Only five Republicans voted for cloture on Monday, but once passage was assured, the dam burst. Let the “RINO” cries issue forth!
“We’ve had so much gridlock,” said Sen. Charles E. Schumer (D-N.Y.), co-author of a key portion of the bill. Now, he said, “finally we have something” bipartisan to show the public.
The legislation is the first element of what Senate Majority Leader Harry M. Reid (D-Nev.) has said will be a multipart “jobs agenda.” The measure includes a new program that would give companies a break from paying Social Security taxes on new employees for the remainder of 2010. It also carries a one-year extension of the Highway Trust Fund, an expansion of the Build America Bonds program and a provision to allow companies to write off equipment purchases…
“There are plenty of opportunities for bipartisan cooperation,” [Lamar Alexander] said. “Where we have trouble are these great big, comprehensive, 2,000-page, full-of-surprises, turn-the-country-upside-down pieces of legislation that cost so much. If the administration would stop biting off more than it could chew, I think we would have more progress.”…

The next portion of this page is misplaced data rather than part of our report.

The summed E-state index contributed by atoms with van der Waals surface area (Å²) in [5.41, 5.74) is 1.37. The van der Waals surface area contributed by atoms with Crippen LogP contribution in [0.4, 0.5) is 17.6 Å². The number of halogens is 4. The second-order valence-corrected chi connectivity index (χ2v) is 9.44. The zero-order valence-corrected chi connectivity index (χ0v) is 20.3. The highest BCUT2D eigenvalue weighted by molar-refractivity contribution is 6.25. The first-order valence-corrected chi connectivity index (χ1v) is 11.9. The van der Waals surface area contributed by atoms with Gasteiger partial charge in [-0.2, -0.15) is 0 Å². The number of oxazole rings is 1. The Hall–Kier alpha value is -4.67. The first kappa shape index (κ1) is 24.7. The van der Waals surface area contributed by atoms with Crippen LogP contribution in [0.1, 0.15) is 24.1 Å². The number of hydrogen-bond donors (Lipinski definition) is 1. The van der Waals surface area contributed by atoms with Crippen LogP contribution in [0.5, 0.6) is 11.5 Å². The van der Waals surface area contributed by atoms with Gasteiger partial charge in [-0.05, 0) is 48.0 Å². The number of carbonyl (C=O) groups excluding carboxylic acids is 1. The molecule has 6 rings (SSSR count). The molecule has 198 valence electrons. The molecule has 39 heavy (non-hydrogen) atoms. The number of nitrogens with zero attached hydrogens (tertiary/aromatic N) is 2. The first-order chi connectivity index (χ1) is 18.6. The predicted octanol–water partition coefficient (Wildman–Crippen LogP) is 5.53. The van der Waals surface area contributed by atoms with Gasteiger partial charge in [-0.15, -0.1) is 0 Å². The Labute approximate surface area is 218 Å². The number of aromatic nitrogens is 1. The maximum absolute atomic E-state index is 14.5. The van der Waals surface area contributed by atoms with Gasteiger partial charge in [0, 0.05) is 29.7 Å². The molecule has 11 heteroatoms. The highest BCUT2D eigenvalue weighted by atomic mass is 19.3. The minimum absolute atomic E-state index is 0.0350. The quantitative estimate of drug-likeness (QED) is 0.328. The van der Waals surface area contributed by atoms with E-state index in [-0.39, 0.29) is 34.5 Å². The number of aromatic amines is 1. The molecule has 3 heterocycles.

“I think it’s going to depend on the nature of the bill and on whether he’s going to try to freeze out the minority party,” Cornyn said, adding that he would advise against reading too much into Monday’s vote: “Frankly, I just don’t think it was all that big of a deal.”
Here’s the roll. It was the funding for highway projects, I think, that made the difference. Republicans voting yes: Alexander, Bond (who’s retiring), Brown, Burr (up for reelection), Cochran, Collins, Hatch(!), Inhofe(!!), LeMieux, Murkowski, Snowe, Voinovich, and Wicker. We went over the politics of this the other day — it’s a relatively cheap fig leaf for jobs creation, so some Repubs used it to purchase bipartisan cred for themselves — but the true test will come if and when Pelosi and Reid go to conference committee to reconcile it with the House bill, which is literally 10 times more expensive. Will Scotty B bite the bullet and vote for that too? I’m guessing no, but his statement after today’s vote suggests anything is possible:
We need to put partisanship aside to put people back to work. This jobs bill is far from perfect, and ideally would include deeper and broader tax cuts. I supported this measure because it does contain some tax relief that will help Massachusetts businesses put people back to work. Right now, this is a tax-cutting bill. But if it comes back to the Senate full of pork, waste, fraud and abuse, I reserve the right to vote against it.
The Facebook response from fiscal cons has not been forgiving thus far. Follow the link and note the slogan in the sidebar. Exit question: You know who might have something to say about this later today?